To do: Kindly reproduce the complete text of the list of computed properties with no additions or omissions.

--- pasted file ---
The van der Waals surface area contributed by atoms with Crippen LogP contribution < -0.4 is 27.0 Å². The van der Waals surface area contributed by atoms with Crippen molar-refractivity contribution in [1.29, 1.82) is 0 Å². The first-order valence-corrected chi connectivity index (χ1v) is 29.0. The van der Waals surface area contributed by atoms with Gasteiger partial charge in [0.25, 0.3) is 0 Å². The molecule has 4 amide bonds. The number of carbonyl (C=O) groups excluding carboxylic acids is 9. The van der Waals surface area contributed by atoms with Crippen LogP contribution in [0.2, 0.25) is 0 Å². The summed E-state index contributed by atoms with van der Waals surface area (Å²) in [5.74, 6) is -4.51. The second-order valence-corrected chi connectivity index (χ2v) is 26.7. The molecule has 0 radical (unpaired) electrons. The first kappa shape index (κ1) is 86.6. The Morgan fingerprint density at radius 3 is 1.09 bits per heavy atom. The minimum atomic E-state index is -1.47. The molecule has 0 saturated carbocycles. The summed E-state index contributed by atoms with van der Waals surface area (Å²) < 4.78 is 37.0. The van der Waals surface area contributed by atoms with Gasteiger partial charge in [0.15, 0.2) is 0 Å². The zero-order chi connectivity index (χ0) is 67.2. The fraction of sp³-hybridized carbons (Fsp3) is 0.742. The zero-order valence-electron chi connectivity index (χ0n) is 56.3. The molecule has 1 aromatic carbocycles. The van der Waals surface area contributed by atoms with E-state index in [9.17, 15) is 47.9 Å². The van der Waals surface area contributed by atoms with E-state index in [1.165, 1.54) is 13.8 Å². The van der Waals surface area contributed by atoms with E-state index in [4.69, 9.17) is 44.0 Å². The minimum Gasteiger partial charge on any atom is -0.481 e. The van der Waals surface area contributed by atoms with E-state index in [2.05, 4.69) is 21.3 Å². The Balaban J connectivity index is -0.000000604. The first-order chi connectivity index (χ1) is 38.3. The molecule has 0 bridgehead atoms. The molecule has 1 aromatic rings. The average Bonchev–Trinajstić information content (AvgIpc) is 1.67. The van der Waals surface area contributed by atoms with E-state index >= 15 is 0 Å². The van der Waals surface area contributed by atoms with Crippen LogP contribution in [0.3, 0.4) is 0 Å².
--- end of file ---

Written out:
The van der Waals surface area contributed by atoms with Crippen LogP contribution < -0.4 is 27.0 Å². The van der Waals surface area contributed by atoms with Crippen molar-refractivity contribution in [1.29, 1.82) is 0 Å². The first-order valence-corrected chi connectivity index (χ1v) is 29.0. The van der Waals surface area contributed by atoms with Gasteiger partial charge in [0.25, 0.3) is 0 Å². The molecule has 4 amide bonds. The number of carbonyl (C=O) groups excluding carboxylic acids is 9. The van der Waals surface area contributed by atoms with Crippen LogP contribution in [0.2, 0.25) is 0 Å². The summed E-state index contributed by atoms with van der Waals surface area (Å²) in [5.74, 6) is -4.51. The second-order valence-corrected chi connectivity index (χ2v) is 26.7. The molecule has 0 radical (unpaired) electrons. The first kappa shape index (κ1) is 86.6. The Morgan fingerprint density at radius 3 is 1.09 bits per heavy atom. The minimum atomic E-state index is -1.47. The molecule has 0 saturated carbocycles. The summed E-state index contributed by atoms with van der Waals surface area (Å²) < 4.78 is 37.0. The van der Waals surface area contributed by atoms with Gasteiger partial charge in [0.15, 0.2) is 0 Å². The zero-order chi connectivity index (χ0) is 67.2. The fraction of sp³-hybridized carbons (Fsp3) is 0.742. The zero-order valence-electron chi connectivity index (χ0n) is 56.3. The molecule has 1 aromatic carbocycles. The van der Waals surface area contributed by atoms with E-state index in [9.17, 15) is 47.9 Å². The van der Waals surface area contributed by atoms with E-state index in [1.165, 1.54) is 13.8 Å². The van der Waals surface area contributed by atoms with E-state index in [4.69, 9.17) is 44.0 Å². The minimum Gasteiger partial charge on any atom is -0.481 e. The van der Waals surface area contributed by atoms with E-state index in [2.05, 4.69) is 21.3 Å². The Balaban J connectivity index is -0.000000604. The first-order chi connectivity index (χ1) is 38.3. The molecule has 0 bridgehead atoms. The molecule has 1 aromatic rings. The average Bonchev–Trinajstić information content (AvgIpc) is 1.67. The van der Waals surface area contributed by atoms with E-state index >= 15 is 0 Å². The van der Waals surface area contributed by atoms with Crippen LogP contribution in [0.3, 0.4) is 0 Å².